Though the mathematical concepts underlying quadratic air drag are quite straightforward (a single variable differential, just like the linear drag equation), my text book (and online text books) completely ignore the reasoning behind why the "drag" at high speeds on a trajectory through a fluid is proportional to the velocity squared. I know that this could not just be an empirical result.

Is there an intuitive reason for this (perhaps like momentum transfer or kinetic energy?). If possible, I would also like to ask for an intuitive reason behind the units $m^2/s^2.$

When you move fast enough, you create a "turbulent wake". It is as though the column of air that you push out of the way ends up traveling at your speed. This requires energy proportional to $v^2$ since the kinetic energy of that column will be proportional to $\frac12\rho v^2$. Thus the work done needed per unit distance is proportional to this quantity, and you need a force proportional to this quantity. Thus $F\varpropto v^2$ over a wide range of Reynolds numbers.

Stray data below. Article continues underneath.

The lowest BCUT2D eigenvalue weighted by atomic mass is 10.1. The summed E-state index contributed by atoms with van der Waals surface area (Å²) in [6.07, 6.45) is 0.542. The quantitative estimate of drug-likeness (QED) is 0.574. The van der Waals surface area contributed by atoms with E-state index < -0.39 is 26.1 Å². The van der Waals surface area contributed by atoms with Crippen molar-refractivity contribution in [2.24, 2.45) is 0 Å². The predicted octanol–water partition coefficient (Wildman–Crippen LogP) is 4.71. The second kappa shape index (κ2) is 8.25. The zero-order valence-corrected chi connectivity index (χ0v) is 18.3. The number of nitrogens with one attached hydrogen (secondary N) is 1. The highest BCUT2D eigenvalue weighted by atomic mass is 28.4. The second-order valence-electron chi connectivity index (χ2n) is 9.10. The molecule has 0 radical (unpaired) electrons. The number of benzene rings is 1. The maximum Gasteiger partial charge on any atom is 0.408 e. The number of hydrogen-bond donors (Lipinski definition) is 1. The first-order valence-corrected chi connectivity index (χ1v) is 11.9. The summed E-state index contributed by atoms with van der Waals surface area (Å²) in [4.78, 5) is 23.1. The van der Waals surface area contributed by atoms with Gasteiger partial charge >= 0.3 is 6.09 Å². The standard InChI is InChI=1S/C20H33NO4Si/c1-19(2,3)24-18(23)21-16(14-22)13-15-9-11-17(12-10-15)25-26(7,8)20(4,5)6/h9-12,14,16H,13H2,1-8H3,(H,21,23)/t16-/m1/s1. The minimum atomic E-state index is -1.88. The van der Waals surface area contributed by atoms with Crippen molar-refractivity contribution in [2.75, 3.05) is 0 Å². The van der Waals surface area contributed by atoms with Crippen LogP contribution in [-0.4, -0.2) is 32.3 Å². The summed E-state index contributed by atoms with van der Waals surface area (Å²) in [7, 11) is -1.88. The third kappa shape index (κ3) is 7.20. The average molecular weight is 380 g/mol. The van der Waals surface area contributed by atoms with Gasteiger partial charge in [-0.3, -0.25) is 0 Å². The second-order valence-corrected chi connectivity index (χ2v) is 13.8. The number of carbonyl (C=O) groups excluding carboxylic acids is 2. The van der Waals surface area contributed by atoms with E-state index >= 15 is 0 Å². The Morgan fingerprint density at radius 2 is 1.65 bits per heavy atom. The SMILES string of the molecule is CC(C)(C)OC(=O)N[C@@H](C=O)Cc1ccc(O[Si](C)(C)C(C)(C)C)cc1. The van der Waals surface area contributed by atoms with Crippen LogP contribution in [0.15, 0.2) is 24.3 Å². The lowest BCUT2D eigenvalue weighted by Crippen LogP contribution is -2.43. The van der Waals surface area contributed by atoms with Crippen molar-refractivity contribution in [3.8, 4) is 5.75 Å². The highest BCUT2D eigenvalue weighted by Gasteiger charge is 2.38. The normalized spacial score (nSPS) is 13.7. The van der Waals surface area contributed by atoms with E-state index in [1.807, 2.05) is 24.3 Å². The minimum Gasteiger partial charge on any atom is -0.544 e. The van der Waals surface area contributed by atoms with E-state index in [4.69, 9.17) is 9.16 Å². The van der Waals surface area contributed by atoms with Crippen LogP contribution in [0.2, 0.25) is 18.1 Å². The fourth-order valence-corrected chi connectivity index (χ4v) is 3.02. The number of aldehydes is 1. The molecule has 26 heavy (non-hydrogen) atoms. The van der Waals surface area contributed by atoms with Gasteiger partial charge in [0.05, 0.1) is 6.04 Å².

A body moving in a fluid will pass through fluid at a rate of $Av$ where $A$ is the cross-sectional area and $v$ the velocity. This clearly has units of volume per time. If the fluid is brought to rest relative to the body, the momentum transferred per unit time is $A\rho v^2$. But momentum transfer per unit time is force, so we expect that the drag force is proportional to $A\rho v^2$.